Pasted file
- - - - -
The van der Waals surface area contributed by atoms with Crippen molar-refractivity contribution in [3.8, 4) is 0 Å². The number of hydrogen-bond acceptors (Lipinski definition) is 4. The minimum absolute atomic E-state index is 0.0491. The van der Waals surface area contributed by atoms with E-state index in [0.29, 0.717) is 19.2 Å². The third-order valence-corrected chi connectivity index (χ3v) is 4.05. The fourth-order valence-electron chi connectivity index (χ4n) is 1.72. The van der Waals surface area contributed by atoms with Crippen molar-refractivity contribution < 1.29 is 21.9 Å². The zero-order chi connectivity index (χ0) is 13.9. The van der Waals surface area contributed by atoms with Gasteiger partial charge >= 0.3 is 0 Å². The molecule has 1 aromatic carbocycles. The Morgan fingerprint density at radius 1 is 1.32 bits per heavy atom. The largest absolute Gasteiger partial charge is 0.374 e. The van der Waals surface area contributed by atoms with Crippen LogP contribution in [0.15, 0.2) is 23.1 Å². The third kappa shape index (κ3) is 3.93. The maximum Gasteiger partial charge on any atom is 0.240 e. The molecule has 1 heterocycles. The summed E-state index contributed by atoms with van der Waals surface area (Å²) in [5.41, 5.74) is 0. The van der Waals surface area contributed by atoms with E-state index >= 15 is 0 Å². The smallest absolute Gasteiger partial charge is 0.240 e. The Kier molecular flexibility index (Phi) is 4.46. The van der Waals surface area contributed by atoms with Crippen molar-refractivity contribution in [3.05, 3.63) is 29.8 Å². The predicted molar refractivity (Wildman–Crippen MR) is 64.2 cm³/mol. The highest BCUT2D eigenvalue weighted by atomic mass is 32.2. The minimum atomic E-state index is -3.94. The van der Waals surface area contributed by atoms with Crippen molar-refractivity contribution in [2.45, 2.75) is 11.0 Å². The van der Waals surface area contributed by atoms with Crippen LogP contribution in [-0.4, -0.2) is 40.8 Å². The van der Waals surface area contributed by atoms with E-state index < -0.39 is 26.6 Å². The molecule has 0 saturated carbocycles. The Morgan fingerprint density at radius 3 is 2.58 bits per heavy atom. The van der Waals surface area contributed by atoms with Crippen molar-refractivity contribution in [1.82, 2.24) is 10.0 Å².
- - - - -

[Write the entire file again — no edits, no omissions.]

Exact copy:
The van der Waals surface area contributed by atoms with Crippen molar-refractivity contribution in [3.8, 4) is 0 Å². The number of hydrogen-bond acceptors (Lipinski definition) is 4. The minimum absolute atomic E-state index is 0.0491. The van der Waals surface area contributed by atoms with E-state index in [0.29, 0.717) is 19.2 Å². The third-order valence-corrected chi connectivity index (χ3v) is 4.05. The fourth-order valence-electron chi connectivity index (χ4n) is 1.72. The van der Waals surface area contributed by atoms with Crippen molar-refractivity contribution < 1.29 is 21.9 Å². The zero-order chi connectivity index (χ0) is 13.9. The van der Waals surface area contributed by atoms with Gasteiger partial charge >= 0.3 is 0 Å². The molecule has 1 aromatic carbocycles. The Morgan fingerprint density at radius 1 is 1.32 bits per heavy atom. The largest absolute Gasteiger partial charge is 0.374 e. The van der Waals surface area contributed by atoms with Crippen LogP contribution in [0.15, 0.2) is 23.1 Å². The third kappa shape index (κ3) is 3.93. The maximum Gasteiger partial charge on any atom is 0.240 e. The molecule has 1 heterocycles. The summed E-state index contributed by atoms with van der Waals surface area (Å²) in [5.41, 5.74) is 0. The van der Waals surface area contributed by atoms with E-state index >= 15 is 0 Å². The smallest absolute Gasteiger partial charge is 0.240 e. The Kier molecular flexibility index (Phi) is 4.46. The van der Waals surface area contributed by atoms with Crippen molar-refractivity contribution in [3.05, 3.63) is 29.8 Å². The predicted molar refractivity (Wildman–Crippen MR) is 64.2 cm³/mol. The highest BCUT2D eigenvalue weighted by atomic mass is 32.2. The minimum atomic E-state index is -3.94. The van der Waals surface area contributed by atoms with Crippen molar-refractivity contribution in [2.45, 2.75) is 11.0 Å². The van der Waals surface area contributed by atoms with Crippen LogP contribution in [-0.4, -0.2) is 40.8 Å². The van der Waals surface area contributed by atoms with E-state index < -0.39 is 26.6 Å². The molecule has 0 saturated carbocycles. The Morgan fingerprint density at radius 3 is 2.58 bits per heavy atom. The van der Waals surface area contributed by atoms with Crippen molar-refractivity contribution in [1.82, 2.24) is 10.0 Å².